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Cnut: The Conqueror: England: The Second Viking Age (The Earls of Mercia Side Stories Book 3) Kindle Edition
- ASIN : B015R35BUI
- Publisher : M J Publishing (December 24, 2015)
- Publication date : December 24, 2015
- Language : English
- File size : 6068 KB
- Text-to-Speech : Enabled
- Screen Reader : Supported
- Enhanced typesetting : Enabled
- X-Ray : Not Enabled
- Word Wise : Enabled
- Print length : 332 pages
- Page numbers source ISBN : 1522892966
- Lending : Enabled
- Best Sellers Rank: #473,540 in Kindle Store (See Top 100 in Kindle Store)
- Customer Reviews:
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“You think he comes to attack?” Cnut asked then, and Godwine was the first to make the connection between what he was asking and what he was hoping this meant.
“We don’t want him Cnut. He’s unreasonable and a bloody liar. I wouldn’t put it past him to pretend to be our ally and then burn our ships.”
“You think he loves his king that much that he’d risk himself in such a way?” Cnut didn’t for a moment. Eadric was a self-serving bastard. The weeks of watching him try to be invisible when his father had briefly been king, had caused Cnut no end of amusement and had solidified his hatred for the man. But, well, he might just have come to offer his support, and it might be just what was needed to end the stalemate.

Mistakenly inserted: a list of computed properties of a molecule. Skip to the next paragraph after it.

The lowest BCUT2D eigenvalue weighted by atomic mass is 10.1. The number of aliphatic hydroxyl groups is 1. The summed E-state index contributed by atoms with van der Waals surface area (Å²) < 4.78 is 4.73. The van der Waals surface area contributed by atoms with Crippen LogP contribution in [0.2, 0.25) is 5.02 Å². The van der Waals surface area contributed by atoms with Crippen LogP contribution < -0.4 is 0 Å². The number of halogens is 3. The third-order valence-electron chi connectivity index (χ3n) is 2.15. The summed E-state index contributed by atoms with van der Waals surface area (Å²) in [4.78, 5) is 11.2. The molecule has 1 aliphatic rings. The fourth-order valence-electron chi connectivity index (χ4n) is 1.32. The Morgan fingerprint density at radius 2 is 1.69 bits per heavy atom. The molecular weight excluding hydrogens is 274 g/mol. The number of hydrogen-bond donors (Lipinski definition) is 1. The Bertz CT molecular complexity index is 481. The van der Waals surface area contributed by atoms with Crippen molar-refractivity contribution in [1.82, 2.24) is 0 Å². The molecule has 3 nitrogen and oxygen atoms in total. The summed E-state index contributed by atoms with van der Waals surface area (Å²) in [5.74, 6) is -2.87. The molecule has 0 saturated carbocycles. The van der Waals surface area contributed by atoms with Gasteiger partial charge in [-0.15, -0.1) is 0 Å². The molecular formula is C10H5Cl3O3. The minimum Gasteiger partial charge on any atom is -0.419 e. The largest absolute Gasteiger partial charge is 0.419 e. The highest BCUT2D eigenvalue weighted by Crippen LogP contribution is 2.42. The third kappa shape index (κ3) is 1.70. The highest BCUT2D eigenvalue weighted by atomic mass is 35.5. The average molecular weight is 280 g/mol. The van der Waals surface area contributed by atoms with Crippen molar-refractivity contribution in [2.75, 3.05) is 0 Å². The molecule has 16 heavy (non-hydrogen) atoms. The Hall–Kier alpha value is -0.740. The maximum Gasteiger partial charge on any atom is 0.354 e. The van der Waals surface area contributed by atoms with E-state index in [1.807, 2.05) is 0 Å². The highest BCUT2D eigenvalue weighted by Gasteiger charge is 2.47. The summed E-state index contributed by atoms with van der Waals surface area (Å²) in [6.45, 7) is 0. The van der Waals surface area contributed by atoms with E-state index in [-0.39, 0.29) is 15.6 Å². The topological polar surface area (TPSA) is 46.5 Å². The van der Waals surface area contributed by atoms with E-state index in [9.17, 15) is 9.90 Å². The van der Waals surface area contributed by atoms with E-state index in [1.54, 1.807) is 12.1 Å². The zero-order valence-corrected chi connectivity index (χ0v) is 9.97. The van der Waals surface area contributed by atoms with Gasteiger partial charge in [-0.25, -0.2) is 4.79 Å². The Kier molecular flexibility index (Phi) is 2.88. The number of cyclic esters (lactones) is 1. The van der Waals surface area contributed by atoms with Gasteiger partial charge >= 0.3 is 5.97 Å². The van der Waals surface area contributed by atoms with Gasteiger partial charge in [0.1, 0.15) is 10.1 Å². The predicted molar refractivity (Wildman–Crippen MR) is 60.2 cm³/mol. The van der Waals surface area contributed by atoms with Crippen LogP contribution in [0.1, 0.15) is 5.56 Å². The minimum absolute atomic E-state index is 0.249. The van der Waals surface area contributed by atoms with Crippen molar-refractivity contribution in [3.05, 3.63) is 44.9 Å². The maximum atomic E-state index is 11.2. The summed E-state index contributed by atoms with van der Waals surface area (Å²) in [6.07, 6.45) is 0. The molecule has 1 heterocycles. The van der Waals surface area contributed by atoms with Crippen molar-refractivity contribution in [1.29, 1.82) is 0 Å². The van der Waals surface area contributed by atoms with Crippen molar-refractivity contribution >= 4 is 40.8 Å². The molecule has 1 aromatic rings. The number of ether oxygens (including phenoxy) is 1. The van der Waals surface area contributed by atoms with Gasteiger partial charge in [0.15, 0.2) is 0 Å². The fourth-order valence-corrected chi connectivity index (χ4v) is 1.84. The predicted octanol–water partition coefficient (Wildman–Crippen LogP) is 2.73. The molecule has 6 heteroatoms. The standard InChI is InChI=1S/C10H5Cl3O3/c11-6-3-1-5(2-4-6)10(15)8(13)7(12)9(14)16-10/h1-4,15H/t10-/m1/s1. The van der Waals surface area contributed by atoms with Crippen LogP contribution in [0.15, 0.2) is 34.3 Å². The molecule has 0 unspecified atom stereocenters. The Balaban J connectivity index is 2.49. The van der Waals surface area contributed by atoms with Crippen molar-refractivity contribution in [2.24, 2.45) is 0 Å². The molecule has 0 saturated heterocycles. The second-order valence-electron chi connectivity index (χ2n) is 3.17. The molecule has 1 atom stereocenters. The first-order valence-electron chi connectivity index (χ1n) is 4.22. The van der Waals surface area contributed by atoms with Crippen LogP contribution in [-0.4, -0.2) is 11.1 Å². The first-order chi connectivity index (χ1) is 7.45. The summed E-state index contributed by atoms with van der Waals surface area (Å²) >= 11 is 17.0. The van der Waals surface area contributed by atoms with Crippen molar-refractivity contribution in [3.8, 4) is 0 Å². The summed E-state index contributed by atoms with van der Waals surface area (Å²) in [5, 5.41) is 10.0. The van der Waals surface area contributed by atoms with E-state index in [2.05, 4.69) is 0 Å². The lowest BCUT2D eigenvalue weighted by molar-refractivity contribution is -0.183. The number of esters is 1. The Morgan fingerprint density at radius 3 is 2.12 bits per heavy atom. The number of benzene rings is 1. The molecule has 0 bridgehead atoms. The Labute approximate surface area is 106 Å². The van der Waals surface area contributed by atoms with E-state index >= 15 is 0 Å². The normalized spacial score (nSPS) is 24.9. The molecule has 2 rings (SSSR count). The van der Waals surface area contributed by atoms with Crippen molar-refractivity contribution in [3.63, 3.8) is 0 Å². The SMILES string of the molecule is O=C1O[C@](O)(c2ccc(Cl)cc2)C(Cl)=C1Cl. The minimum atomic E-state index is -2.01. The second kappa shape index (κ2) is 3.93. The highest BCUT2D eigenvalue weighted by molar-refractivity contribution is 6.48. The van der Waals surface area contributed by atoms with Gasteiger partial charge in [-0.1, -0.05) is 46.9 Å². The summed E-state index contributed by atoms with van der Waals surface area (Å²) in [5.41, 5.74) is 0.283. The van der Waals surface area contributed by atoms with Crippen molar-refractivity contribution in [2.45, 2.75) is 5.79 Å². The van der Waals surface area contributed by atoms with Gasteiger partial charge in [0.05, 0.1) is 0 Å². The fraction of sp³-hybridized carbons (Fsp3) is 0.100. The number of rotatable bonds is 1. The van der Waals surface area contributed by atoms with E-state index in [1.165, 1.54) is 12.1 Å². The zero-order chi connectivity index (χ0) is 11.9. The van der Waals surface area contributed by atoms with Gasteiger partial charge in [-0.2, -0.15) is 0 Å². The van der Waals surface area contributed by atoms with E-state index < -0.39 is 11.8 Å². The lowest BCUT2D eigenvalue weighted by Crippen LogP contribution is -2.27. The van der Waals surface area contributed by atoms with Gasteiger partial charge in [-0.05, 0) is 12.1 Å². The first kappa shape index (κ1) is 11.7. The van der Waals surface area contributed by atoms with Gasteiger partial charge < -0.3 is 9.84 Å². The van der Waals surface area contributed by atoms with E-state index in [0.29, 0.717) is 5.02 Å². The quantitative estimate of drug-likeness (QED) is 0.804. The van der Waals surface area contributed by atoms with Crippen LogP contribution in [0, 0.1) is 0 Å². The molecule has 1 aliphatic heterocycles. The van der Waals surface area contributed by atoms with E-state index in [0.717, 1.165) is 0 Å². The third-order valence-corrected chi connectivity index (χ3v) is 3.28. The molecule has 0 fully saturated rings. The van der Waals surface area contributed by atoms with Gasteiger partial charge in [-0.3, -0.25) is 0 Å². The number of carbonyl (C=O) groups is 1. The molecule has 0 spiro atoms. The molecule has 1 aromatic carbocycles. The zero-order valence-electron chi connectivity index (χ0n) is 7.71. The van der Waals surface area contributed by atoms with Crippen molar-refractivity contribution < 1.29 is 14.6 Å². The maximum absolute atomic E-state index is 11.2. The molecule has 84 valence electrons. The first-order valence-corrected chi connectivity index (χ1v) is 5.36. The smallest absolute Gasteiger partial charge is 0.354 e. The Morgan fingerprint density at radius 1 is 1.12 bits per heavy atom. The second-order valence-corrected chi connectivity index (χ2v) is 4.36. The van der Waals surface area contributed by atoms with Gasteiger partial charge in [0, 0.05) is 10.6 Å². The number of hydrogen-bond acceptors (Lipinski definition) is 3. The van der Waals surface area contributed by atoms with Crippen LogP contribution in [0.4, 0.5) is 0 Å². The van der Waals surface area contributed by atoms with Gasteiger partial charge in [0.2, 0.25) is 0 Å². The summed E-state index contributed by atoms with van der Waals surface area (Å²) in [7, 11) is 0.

“Attack him,” Godwine offered with a sneer on his face. “Kill him here and now and do everyone a huge favour.”
Cnut was thinking quickly. “We can turn this to our advantage,” he announced decisively only for Godwine to glare at him, too outraged to hide his anger.
“My Lord?” he spluttered, but Thorkell and Erik were already schooling their expressions, getting ready to treat Eadric with just the right amount of respect.
I think overall there was too much thinking going on in the book. Again and again Cnut thinks about how much he misses his wife Aelfgifu but he doesn’t make a huge effort to bring her to his side. He thinks a lot about how he wants to gain the loyalty of the Mercian Leofwine, but manages to screw that up, too. Every time he goes into battle, he thinks about how he’s going to win the crown that day; then he doesn’t. It got to the point where I didn’t really care what he was thinking since it didn’t matter anyway; I wanted to get on with the action. Nonetheless, the book moved along well and didn’t bog down, even though it was an uphill battle for Cnut (forgive the pun). I thought the author missed a couple of opportunities for some potentially spectacular episodes; there were times we got an after-the-fact explanation, which was anti-climactic. One chapter he is fighting for the crown; the next chapter Edmund Ironside is dead. We don’t see Eadric’s traitorous end. But throughout, the personal interactions were solid and believable, and so were the characters. It gave us a good overview of Cnut’s struggles to step into his father’s shoes.